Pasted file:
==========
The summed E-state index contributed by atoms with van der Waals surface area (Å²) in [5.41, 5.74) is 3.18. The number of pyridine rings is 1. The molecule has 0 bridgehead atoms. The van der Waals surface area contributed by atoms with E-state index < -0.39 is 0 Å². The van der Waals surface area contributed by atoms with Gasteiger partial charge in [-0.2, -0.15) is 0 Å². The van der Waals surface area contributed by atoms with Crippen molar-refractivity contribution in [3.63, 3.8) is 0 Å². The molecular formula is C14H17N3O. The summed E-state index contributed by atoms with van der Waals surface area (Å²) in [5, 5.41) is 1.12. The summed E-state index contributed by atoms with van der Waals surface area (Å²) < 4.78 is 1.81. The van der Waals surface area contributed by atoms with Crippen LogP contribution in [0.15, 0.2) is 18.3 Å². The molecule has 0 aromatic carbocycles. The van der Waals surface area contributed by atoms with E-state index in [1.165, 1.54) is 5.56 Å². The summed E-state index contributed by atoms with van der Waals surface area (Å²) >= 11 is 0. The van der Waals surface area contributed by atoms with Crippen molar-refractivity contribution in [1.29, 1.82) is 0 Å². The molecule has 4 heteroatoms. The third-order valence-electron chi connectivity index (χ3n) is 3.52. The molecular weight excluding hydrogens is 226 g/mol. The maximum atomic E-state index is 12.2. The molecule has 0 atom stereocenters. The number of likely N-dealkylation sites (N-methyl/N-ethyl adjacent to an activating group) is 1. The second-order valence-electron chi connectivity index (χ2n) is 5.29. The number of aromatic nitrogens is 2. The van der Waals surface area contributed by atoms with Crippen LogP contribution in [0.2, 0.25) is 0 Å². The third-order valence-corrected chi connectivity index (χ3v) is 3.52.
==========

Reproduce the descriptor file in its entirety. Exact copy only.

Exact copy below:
The summed E-state index contributed by atoms with van der Waals surface area (Å²) in [5.41, 5.74) is 3.18. The number of pyridine rings is 1. The molecule has 0 bridgehead atoms. The van der Waals surface area contributed by atoms with E-state index < -0.39 is 0 Å². The van der Waals surface area contributed by atoms with Gasteiger partial charge in [-0.2, -0.15) is 0 Å². The van der Waals surface area contributed by atoms with Crippen molar-refractivity contribution in [3.63, 3.8) is 0 Å². The molecular formula is C14H17N3O. The summed E-state index contributed by atoms with van der Waals surface area (Å²) in [5, 5.41) is 1.12. The summed E-state index contributed by atoms with van der Waals surface area (Å²) < 4.78 is 1.81. The van der Waals surface area contributed by atoms with Crippen LogP contribution in [0.15, 0.2) is 18.3 Å². The molecule has 0 aromatic carbocycles. The van der Waals surface area contributed by atoms with E-state index in [1.165, 1.54) is 5.56 Å². The summed E-state index contributed by atoms with van der Waals surface area (Å²) >= 11 is 0. The van der Waals surface area contributed by atoms with Crippen molar-refractivity contribution in [1.29, 1.82) is 0 Å². The molecule has 4 heteroatoms. The third-order valence-electron chi connectivity index (χ3n) is 3.52. The molecular weight excluding hydrogens is 226 g/mol. The maximum atomic E-state index is 12.2. The molecule has 0 atom stereocenters. The number of likely N-dealkylation sites (N-methyl/N-ethyl adjacent to an activating group) is 1. The second-order valence-electron chi connectivity index (χ2n) is 5.29. The number of aromatic nitrogens is 2. The van der Waals surface area contributed by atoms with Crippen LogP contribution in [0.2, 0.25) is 0 Å². The third-order valence-corrected chi connectivity index (χ3v) is 3.52.